As time went on, the two women began to explore how the objects ‘spoke’ to each other. “We moved the reproductions around and to see how they worked together,” Boutilier said. “And we began to have a sense of certain adjacencies.” These discoveries began to change the shape and selections for the show. “What about this one of Emily Carr with her back to the viewer? Or a painted tea canister by Maud Lewis? We started to explore what fits.”
Amongst the objects that captured my heart were two tiny Muskego Cree dolls, created around 1790-1800 by women who lived close to a Hudson’s Bay post. According to Bruce, these dolls are extremely rare – there are only seven remaining in the world and none in Canada. “It was very tricky to get them at all,” recalled Bruce. After a false start, they were able to borrow them from a private collection in California. “One of the exciting things about the dolls is that they represent cross-cultural exchange,” Boutilier said. “They incorporate both traditional and trade materials: porcupine quills, but also cloth and glass beads.”
The Artist Herself ultimately toured four galleries: the Agnes at Queen’s University in Kingston, the Art Gallery of Hamilton, the Art Gallery of Greater Victoria and the Kelowna Art Gallery. As it turned out, no two shows were quite the same. Though Boutilier and Bruce travelled with the show to help hang it, each host curator was given the freedom to place the objects in their gallery as they wished. “The in-house curators know their spaces. We gave them the opportunity to shape the show at their venue. Bruce said. “Thus the show looked different in all four spaces. Visitors to each venue would have different exhibitions.”
Boutilier and Bruce faced an additional problem. Given the fragility of some of the work, not all of the 58 pieces were able to travel to all four venues. For example, Pauline Johnson’s buckskin dress, a showstopper at the Agnes in Kingston, was too fragile to travel. “That was a bit of heartbreak,” Bruce said. Photographs of the dress had to stand in for the rest of the tour. “Oil paintings are quite durable compared to textiles or works on paper,” Boutilier told me. On occasion, objects like the button blankets and some photographic prints, were swapped mid-tour for similar objects.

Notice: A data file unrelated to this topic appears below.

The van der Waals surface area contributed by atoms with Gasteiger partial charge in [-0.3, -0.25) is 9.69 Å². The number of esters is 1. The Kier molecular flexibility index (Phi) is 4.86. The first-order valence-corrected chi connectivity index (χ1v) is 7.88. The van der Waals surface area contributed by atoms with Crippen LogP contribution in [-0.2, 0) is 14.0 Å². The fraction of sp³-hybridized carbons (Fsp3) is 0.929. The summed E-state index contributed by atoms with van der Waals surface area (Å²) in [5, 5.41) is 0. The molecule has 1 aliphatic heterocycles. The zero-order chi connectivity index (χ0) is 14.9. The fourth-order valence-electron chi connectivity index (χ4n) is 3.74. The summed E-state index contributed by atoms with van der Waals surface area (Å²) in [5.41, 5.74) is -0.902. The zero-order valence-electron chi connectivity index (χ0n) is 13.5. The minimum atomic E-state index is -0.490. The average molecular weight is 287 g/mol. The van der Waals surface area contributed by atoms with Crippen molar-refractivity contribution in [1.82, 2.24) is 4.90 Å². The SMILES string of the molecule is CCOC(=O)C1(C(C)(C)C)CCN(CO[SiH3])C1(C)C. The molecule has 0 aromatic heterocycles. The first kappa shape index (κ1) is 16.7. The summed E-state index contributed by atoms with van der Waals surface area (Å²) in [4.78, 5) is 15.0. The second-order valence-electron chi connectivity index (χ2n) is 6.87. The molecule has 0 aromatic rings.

The show’s comprehensive catalogue serves as a delightful reminder of the captivating work these two women brought together. The exhibition fundamentally shifted the way I think about Canada’s visual heritage. Though I love decorative arts and prize crafts, I had unconsciously seen paintings and craft as telling different stories, instead of having the potential to create a unified narrative. Brought all together, the creative output represented in The Artist Herself, showed just how many women wanted to leave their mark. I began to wonder if, when it came to women’s art in Canada, we had just been too blind to see what was plainly in front of us.
Was there any possibility of a remount for Canada’s 150th anniversary? Alas, the answer was a flat no. “Once The Artist Herself went up and was successful, other galleries did inquire about hosting,” Boutilier said. But by then it was too late. No additional galleries could be added. “Private collectors often don’t want to part with their pieces for more than a year,” Bruce added. “That’s why we felt it was important to have a catalogue. So there would be some sort of record.” A virtual website, which could promote the whole of the exhibit, was, unfortunately, too expensive to produce.
As for their future plans, both Boutilier and Bruce are looking forward to collaborating again. “There are so many strands that we can take forward from this show, ideas we can riff on,” said Boutilier. I agree. As much as I wish that all Canadians could have seen this stunning show, I am looking forward to what these two remarkable curators will come up with next.